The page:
Omotesando in black and white

Omotesando wasn’t my original destination that day in 2020. I had planned to photograph an art museum near Gaienmae station.  But due to heavy traffic passing in front of it, it was impossible.  So I moved to another.  Unbelievably, I couldn’t get pictures there either.  It had the same problem!  What was I to do? I needed to find somewhere quickly.

As I was very near Harajuku, I decided to try there. That was my new plan for the afternoon, a walk along Omotesando. It is one of the most famous streets in Tokyo.

Omotesando Hills building
Omotesando Hills.

Maybe you are wondering about the origin of the name. “Omote” can mean front or main. “Sando” is a road that leads to a shrine.

If you put them together, they mean a main road that leads to a shrine. In this case, that would be Meiji Jingu. You’ll find plenty of sandos in Japan! But this one is special.

About one hundred years ago, there wasn’t much in the area. But, since Meiji Shrine is important, many businesses moved there. And after the war, it became even busier when nearby Yoyogi Park was used to house American forces.

Over time, it evolved into today’s center of Japanese fashion. All the big fashion brands have shops there. Louis Vitton, Boss, Gucci, and Dior, just to name a few. If you like expensive shopping, you’ll love Harajuku and its Omotesando. Explore, and you’ll find more reasonably priced places too, but the image at least is high-class and expensive.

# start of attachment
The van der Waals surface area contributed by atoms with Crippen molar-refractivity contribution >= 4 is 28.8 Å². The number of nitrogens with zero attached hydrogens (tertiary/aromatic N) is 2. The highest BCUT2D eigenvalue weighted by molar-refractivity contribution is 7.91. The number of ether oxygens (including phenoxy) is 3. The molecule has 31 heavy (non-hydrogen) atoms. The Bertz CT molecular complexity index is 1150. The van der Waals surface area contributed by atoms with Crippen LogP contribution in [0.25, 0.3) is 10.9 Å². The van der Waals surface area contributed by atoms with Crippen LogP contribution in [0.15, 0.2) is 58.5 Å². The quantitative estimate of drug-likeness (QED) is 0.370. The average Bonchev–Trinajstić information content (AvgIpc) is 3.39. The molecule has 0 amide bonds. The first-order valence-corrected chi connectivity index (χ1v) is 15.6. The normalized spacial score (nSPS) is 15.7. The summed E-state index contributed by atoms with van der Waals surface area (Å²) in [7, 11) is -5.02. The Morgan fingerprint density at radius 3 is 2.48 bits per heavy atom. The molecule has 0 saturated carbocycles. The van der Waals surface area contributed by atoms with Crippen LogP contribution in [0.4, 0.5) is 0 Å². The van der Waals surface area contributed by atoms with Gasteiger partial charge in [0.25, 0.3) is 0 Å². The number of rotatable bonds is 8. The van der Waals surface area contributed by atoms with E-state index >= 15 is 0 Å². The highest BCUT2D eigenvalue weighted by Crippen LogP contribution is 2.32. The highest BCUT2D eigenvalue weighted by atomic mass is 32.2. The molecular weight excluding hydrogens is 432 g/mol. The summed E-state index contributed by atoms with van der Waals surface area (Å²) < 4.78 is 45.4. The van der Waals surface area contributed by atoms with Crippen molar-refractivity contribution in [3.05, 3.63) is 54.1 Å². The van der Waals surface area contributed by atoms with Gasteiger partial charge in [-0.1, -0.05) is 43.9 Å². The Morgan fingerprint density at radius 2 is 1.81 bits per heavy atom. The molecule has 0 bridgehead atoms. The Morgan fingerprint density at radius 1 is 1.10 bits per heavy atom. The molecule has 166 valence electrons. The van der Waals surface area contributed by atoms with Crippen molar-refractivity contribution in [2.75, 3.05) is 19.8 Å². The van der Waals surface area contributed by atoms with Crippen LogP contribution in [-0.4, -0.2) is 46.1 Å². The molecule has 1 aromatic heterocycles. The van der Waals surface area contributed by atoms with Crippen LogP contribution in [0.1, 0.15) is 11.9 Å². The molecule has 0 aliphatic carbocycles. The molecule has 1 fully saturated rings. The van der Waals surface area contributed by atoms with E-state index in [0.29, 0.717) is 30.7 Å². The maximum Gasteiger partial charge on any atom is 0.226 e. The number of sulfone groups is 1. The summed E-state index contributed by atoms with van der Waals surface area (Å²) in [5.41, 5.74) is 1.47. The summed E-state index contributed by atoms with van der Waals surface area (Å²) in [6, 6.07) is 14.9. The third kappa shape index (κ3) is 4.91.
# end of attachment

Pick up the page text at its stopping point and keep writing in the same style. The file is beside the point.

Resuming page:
Omotesando road
Omotesando.

For me, the best thing about it is the architecture of the buildings. It is great. That is why I go. Along the street are some of the best in Tokyo. If I had to choose the one I like best, it would be the Hugo Boss building. I think it reflects the brand’s style. The building oozes chic.

Do you recall me criticizing Tokyo for having bland architecture some time ago? Omotesando is different. I must admit it has some good designs. It is a rare spot in the city. But we need more.

Iceberg building
The Iceberg.

I wanted to shoot in color for this article, but it was completely overcast.  So it seemed a great time for black and white.  As always, I used the Acros film simulation.  I love the extra contrast it adds.

Anyway, I enjoyed my afternoon there. It didn’t work out as planned, but it is always good to photograph beautiful places and buildings. One day I would like to do it in color, though! That would be something different.

If you have any questions or comments, please leave them below. And I would also like to hear any thoughts about the buildings and architecture of Omotesando. Have you noticed any changes to the area since 2020?

My Omotesando photo gear:

  • Camera body: Fujifilm X-T2
  • Lens: Fujifilm XF 16-55mm F/2.8

Other photo spots in Omotesando

Omotesando Hills interior
Inside Omotesando Hills.

Leave a Comment

Your email address will not be published. Required fields are marked *